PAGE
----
In this connection, do not miss the presentation of Benedict XVI's and Marcello Pera's new book, this coming monday at Columbia University in New York.

Thursday, February 02, 2006

An evolutionary deadend

You should be aware that Daniel Dennet is a product of natural selection. In particular his ideas can be explained as a natural phenomenon in terms of Darwinian evolution, although their evolutionary purpose has not yet been fully elucidated. At any rate, his thoughts are certainly a genetic byproduct of socio-biological factors that made his brain especially amenable to feelings of smug intellectual superiority. Hence, you should feel free not to take him too seriously.

Reason has many methods

Godspy has a good interview with Michael Behe about Intelligent Design. It shows very well what the core issues under discussion are. Affirming that Mt. Rushmore was designed is a perfectly reasonable statement but not a scientific statement because it derives from a different method. The real danger here is that rationality is identified with science. This is explained very well in a new essay by Card. Schonborn.

Sunday, January 29, 2006

Interesting times

Lots of conflicting angles on the Palestinian situation: the Washington Post emphasizes the decline of the old (often Christian-backed) Arab nationalist movement; the WSJ emphasizes that this was mainly a rebellion against a corrupt regime; the New Republic warns that Hamas is going to align the PA's foreign policy with Iran.


The NYTimes is still trying to figure out the Pope, with limited success.

The truth

This NYTimes Magazine story on Evangelical missionaries in Africa is worth reading.

Friday, January 27, 2006

Thursday, January 26, 2006

Social intelligence

What could be responsible for this?

Evangelical attack

This article from Morocco reveals a slightly different perception of the notion of religious freedom.

A new frame

An Israeli view of the Hamas electoral victory.

Wednesday, January 25, 2006

To experience love

A summary of the new encyclical.

Afraid of what?

This British commentator makes a good point: that the virulent anti-Christian attitude of some people on the political left is really a symptom of deep insecurity about their own values.

Monday, January 23, 2006

Unavoidable alienation?

Also from S. Magister, more details on the Pope's view of Islam.

Sunday, January 22, 2006

Symbolic figure

This biography of Maritain sounds interesting. He was a remarkable figure that embodied both the strengths and weaknesses of the Christian experience in Europe in the 20th century. He loved the US as a model of harmony between freedom and Christianity. It would be important to try and understand why, ultimately, he was defeated in his own time.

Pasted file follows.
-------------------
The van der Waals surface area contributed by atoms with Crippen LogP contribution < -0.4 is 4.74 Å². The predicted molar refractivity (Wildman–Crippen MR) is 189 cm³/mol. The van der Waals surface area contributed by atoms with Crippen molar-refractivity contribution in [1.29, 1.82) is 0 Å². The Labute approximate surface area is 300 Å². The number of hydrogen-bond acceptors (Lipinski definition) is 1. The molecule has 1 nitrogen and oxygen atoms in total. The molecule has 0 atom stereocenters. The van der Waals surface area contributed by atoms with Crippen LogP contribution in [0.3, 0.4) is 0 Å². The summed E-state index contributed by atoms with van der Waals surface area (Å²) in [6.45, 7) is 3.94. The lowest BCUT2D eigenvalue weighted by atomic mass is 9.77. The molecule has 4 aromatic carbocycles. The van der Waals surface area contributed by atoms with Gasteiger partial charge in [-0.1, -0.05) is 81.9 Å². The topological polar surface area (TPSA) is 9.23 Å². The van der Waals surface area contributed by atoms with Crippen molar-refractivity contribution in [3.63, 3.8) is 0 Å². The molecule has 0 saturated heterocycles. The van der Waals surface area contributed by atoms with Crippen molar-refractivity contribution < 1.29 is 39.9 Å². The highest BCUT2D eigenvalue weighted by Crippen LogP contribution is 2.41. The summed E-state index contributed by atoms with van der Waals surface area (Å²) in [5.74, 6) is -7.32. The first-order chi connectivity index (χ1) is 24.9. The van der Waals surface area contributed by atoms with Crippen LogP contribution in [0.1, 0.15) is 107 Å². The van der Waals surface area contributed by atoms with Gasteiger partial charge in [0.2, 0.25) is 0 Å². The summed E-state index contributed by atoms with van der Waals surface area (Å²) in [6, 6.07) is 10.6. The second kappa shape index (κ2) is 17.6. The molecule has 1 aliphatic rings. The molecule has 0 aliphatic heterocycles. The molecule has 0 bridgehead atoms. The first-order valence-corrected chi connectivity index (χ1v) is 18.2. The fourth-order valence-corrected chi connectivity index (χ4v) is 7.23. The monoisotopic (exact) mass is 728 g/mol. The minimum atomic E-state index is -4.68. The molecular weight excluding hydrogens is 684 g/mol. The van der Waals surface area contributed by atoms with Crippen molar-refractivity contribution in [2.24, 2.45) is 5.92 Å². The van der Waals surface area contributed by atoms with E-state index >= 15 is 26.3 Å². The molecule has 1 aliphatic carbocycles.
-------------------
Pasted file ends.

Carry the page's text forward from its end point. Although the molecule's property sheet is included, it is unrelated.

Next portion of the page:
Saturday, January 21, 2006

Pulling weeds

Fr. Neuhaus thinks that the papacy of Benedict XVI is being undermined by the American Jesuits. Sandro Magister thinks it is being undermined by the neo-cathecumenals. At any rate, the best starting point is gratitude for who this Pope is and what he says. A pontificate is also undermined when we try and use it to push our well-meaning political plans for the Church.

Searching for rigor

The debate on this new education bill is interesting.

Friday, January 20, 2006

Corrupt midgets

Amir Taheri is one of the most lucid commentators on Iran.

Thursday, January 19, 2006

Nomura's jellyfish

There is always some weird interesting creature you did not know about.

Sunday, January 15, 2006

Will that be enough?

Joseph Bottum argues that the mediocrity of the hierarchy has not prevented the emergence of a class of influential Catholic public figures who are holding the line against the nihilism of the liberal elites. There may be some truth to that, except it is not clear that their cultural arsenal is really that much stronger than (or different from) mainstream (protestant) american conservatism. Unfortunately, opposition to abortion is not, per se, enough to build a new culture.

Uniform ignorance

A defeat for school vouchers in Florida.

Saturday, January 14, 2006

Hope from Radiohead

This is absolutely fascinating. And it is not just a weird Japanese phenomenon; it expresses a situation shared by most modern societies: that parents give their children literally everything except hope that their lives may have any meaning whatsoever. Japan is extreme only inasmuch the situation is not mitigated by any residual Christian cultural influences.

Friday, January 13, 2006

Facing reality

Leon Wieseltier's assessment of Sharon's legacy rings true: the supreme exponent of Zionist ideology may have been the one who buried it. As for the Palestinian side, this report gives a good idea of what is going on.

Thursday, January 12, 2006

A new one

Apparently, the next major war may be the result of a weird messianic ideology known as mahdaviat.

Tuesday, January 10, 2006